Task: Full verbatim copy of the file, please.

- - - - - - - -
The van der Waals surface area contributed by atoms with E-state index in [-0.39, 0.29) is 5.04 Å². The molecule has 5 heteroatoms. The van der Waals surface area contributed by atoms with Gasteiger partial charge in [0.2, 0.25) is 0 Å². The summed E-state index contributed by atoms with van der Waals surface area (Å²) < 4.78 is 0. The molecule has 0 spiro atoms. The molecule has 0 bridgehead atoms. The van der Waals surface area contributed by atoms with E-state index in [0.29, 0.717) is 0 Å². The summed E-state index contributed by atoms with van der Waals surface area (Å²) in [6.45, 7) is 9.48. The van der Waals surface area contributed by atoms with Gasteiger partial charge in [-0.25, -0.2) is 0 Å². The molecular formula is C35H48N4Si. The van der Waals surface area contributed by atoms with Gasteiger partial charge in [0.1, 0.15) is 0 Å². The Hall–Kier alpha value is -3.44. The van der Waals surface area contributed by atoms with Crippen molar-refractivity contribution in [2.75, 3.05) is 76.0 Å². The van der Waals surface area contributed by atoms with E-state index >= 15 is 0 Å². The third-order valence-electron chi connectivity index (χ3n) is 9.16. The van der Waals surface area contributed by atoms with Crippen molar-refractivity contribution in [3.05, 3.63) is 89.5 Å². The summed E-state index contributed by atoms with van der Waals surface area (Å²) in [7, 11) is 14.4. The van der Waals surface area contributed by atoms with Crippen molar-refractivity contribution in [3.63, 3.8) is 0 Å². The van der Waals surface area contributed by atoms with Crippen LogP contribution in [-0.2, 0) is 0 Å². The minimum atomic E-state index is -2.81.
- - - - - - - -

The van der Waals surface area contributed by atoms with E-state index in [-0.39, 0.29) is 5.04 Å². The molecule has 5 heteroatoms. The van der Waals surface area contributed by atoms with Gasteiger partial charge in [0.2, 0.25) is 0 Å². The summed E-state index contributed by atoms with van der Waals surface area (Å²) < 4.78 is 0. The molecule has 0 spiro atoms. The molecule has 0 bridgehead atoms. The van der Waals surface area contributed by atoms with E-state index in [0.29, 0.717) is 0 Å². The summed E-state index contributed by atoms with van der Waals surface area (Å²) in [6.45, 7) is 9.48. The van der Waals surface area contributed by atoms with Gasteiger partial charge in [-0.25, -0.2) is 0 Å². The molecular formula is C35H48N4Si. The van der Waals surface area contributed by atoms with Gasteiger partial charge in [0.1, 0.15) is 0 Å². The Hall–Kier alpha value is -3.44. The van der Waals surface area contributed by atoms with Crippen molar-refractivity contribution in [2.75, 3.05) is 76.0 Å². The van der Waals surface area contributed by atoms with E-state index >= 15 is 0 Å². The third-order valence-electron chi connectivity index (χ3n) is 9.16. The van der Waals surface area contributed by atoms with Crippen molar-refractivity contribution in [3.05, 3.63) is 89.5 Å². The summed E-state index contributed by atoms with van der Waals surface area (Å²) in [7, 11) is 14.4. The van der Waals surface area contributed by atoms with Crippen molar-refractivity contribution in [3.63, 3.8) is 0 Å². The van der Waals surface area contributed by atoms with Crippen LogP contribution in [-0.2, 0) is 0 Å². The minimum atomic E-state index is -2.81.